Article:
I made this same comment on Frank Karsten's recent article on the London Mulligan. In my opinion, cards that interact with the way players mulligan should go the way of cards that interact with ante. It is antiquated and only support decks that are looking to abuse the ability to mulligan rather than help reduce non-games.

Well stated. I suggested restricting it, but you raise a good point that Serum Powder is a special type of card that has attributes in common with other pre-game banned cards like Ante cards and Conspiracies.

@chubbyrain said in Quality of Experience - An Alternate Take on B&R:

Only TMD is capable of a thread that starts with "we need sanity and we need to restrict/ban all these cards" to "Vintage: The Purge" in less than one page...

Can we please focus on Brian's actual content?

Thanks, Matt. It's alright if people want to discuss things here other than the content of the original post. I'm not much of a "sanctity of the thread" type of guy, though of course if The Purge is attractive enough, it deserves its own thread.

@mediumsteve said in Quality of Experience - An Alternate Take on B&R:

Just because BK's post is long does not mean it is high effort. In fact, it is rather low effort.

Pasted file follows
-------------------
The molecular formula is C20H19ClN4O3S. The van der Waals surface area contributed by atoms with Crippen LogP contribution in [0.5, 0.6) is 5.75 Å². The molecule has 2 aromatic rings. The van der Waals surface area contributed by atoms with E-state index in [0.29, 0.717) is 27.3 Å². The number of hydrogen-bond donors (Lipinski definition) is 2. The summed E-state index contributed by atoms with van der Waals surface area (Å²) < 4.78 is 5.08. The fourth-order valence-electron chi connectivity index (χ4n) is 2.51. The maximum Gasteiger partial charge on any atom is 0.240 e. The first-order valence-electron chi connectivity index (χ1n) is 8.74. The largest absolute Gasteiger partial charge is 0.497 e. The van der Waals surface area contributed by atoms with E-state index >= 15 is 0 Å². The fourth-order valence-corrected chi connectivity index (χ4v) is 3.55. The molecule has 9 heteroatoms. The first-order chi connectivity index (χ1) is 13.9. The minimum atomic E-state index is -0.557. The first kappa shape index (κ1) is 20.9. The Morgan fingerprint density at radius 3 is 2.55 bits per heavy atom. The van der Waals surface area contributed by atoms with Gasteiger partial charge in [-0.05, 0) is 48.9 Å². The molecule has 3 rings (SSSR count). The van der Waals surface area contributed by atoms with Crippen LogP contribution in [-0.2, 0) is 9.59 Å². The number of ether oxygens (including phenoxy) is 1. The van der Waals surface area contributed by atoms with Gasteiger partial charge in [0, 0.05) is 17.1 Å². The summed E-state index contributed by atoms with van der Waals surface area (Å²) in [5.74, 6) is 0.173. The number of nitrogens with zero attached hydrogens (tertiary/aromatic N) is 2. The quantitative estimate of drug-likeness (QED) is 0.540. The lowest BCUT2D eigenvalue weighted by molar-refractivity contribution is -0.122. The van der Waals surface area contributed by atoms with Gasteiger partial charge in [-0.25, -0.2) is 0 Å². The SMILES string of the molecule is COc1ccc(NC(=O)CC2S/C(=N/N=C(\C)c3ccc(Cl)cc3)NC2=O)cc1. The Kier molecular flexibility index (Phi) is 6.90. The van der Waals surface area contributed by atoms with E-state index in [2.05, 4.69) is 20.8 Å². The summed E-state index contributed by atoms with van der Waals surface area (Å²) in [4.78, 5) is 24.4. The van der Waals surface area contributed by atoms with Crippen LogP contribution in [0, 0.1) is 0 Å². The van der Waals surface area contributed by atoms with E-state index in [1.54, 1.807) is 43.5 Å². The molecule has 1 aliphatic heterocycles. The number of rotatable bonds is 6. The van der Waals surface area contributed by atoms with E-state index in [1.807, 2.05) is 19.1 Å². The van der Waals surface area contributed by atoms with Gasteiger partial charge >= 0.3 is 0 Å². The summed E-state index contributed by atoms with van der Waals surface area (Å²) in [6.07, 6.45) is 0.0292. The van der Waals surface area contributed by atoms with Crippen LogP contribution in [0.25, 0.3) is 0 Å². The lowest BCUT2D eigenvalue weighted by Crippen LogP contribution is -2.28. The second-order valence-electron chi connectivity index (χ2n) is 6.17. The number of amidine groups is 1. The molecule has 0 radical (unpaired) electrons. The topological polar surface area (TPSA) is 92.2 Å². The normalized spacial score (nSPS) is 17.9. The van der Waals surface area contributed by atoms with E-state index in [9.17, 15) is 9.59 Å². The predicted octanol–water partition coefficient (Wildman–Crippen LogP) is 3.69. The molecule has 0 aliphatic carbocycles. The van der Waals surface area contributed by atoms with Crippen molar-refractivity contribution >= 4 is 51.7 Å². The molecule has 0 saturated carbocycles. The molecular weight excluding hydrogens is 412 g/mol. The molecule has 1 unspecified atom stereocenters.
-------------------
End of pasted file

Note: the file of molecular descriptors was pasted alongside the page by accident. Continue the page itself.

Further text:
It sounds like you're trying to throw daggers for no reason. This isn't a hostile discussion.

@mediumsteve said in Quality of Experience - An Alternate Take on B&R:

"Let's restrict or ban cards from every major archetype, except the one that I conveniently play" (Oath).

Before responding directly to this, I have to quote the section above on the Conspiratorial Miscomprehension Fallacy:

Many of us afford very important space for Vintage in our lives and are invested in the hobby as a labor of love. People who do so should be encouraged to critique the format constructively towards improving its overall quality. It is both inaccurate and insulting to dismiss complaints about specific cards or interactions as veiled attempts to prop up one's own win rate or pet archetype. Many of us play a wide variety of decks and certainly are not looking for affirmative action to edify some perceived fumbling Vintage Magic performance. That would be ridiculous.

Nevertheless, comments persist that miss the mark entirely. A prime example is, "If you can't beat X, then you need to do Y. And stop whining." The issue here is that winning or losing it not the root of the grievance and the comment smears the person raising the grievance as an idiot who doesn't understand how to engage a given strategy/tactic. In reality, the hypothetical person making the comment above is the one who is dim and confused. By failing to differentiate between "enjoyment of the game" and "winning the game," a fundamental miscomprehension is evinced. This is a fallacy based on misunderstanding key premises. Taking a step further, it becomes the Conspiratorial Miscomprehension Fallacy (or CMF for short) when coupled with a belief that B&R arguments are a pretext for some vaguely defined cabal ("blue mages!") to advance their own position. Rather than falling into this trap, we should give other players enough credit not to be so underhanded or pathetic and avoid using the CMF as much as possible.